The future of the Oscars red carpet amid coronavirus pandemic

The coronavirus has been wreaking havoc on the entertainment industry, with production halted for months and closed theaters pushing movie openings to streaming and on-demand services.

The Oscars have been moved from the end of February 2021 to April 25 due to the pandemic, but the Academy of Motion Picture Arts and Sciences has not offered any details about exactly how the show would change.

The famed red carpet will surely look different, given how many reporters and photographers are packed into such a small place.

Who wears what at the Academy Awards has become almost as important as who wins, but will COVID-19 be the end of the red carpet as we know it?

"The amount of journalists and fans and people, and the kind of lack of social distancing, is just really not possible to go back to that," WWD Style Director Alex Badia said.

The Oscars red carpet has been called "Fashion's most important runway," a place located at the intersection of art and commerce where the fate and fortunes of entire companies can depend on the success of a single dress.

"And I don't think the brands will let go of that so easily," Badia said. "So I do think they will find a way of doing it."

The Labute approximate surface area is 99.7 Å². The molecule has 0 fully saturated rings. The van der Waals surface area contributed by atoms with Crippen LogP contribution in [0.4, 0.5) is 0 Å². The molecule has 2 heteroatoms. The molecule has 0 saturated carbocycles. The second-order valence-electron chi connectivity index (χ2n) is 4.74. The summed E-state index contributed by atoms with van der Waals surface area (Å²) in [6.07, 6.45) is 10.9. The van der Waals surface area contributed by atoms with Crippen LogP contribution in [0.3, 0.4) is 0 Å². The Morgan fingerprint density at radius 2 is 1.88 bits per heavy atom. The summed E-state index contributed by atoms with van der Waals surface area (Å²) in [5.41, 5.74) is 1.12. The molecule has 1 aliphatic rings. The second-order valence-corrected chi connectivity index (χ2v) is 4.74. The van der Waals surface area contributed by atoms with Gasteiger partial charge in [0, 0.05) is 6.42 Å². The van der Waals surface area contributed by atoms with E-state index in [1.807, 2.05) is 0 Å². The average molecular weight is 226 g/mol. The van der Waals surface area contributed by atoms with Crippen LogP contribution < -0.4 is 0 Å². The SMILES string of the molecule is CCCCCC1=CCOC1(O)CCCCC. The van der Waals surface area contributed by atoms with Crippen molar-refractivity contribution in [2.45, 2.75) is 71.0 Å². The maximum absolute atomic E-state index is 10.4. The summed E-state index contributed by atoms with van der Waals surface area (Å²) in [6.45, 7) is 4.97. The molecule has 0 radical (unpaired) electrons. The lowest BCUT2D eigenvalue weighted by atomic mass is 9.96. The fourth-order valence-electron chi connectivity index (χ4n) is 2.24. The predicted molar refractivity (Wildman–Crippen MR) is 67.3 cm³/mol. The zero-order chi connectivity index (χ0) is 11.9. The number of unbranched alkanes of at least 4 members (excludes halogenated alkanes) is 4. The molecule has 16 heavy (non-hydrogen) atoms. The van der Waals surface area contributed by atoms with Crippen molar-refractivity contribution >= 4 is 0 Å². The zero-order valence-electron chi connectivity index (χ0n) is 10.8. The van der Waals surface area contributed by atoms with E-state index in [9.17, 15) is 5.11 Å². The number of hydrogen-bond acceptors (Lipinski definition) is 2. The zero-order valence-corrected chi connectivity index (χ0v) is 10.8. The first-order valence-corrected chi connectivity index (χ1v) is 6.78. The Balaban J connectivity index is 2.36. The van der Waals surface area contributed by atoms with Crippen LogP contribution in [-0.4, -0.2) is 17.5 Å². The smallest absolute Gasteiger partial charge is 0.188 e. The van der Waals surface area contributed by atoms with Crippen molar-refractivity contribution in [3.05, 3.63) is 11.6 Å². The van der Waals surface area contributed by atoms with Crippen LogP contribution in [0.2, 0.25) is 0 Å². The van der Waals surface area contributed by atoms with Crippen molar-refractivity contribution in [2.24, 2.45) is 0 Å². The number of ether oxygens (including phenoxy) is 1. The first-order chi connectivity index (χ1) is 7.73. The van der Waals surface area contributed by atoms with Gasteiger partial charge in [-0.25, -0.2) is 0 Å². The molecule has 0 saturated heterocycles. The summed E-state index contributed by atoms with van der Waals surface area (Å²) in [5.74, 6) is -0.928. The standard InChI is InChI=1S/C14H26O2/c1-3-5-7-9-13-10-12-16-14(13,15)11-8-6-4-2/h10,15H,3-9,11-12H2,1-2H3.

WWD recently offered a vision of the future as conceived by 15/40 Productions.

"Glass separations between celebrities, one camera, no reporters," Badia said. "All reporters are doing everything through Zoom."

Fans could also interact with the stars through Zoom, and those fans might even be able to use e-commerce to buy copies of what the stars are wearing.

"Maybe it's the kind of thing where you can find the shoes a celebrity is wearing if you want to buy them right there," Badia said.

It sounds cool enough, although inevitably, some of the excitement of Oscar night would get lost.

"That energy that you normally get, that kind of adrenaline rush, it's really fascinating," Badia said. "And it's unfortunately something that we will miss when we cover red carpets."

For now, the fashion industry has hit the pause button in part because, as designer Christian Siriano recently told WWD, "When family members are sick and dying, people don't care if you look fabulous."
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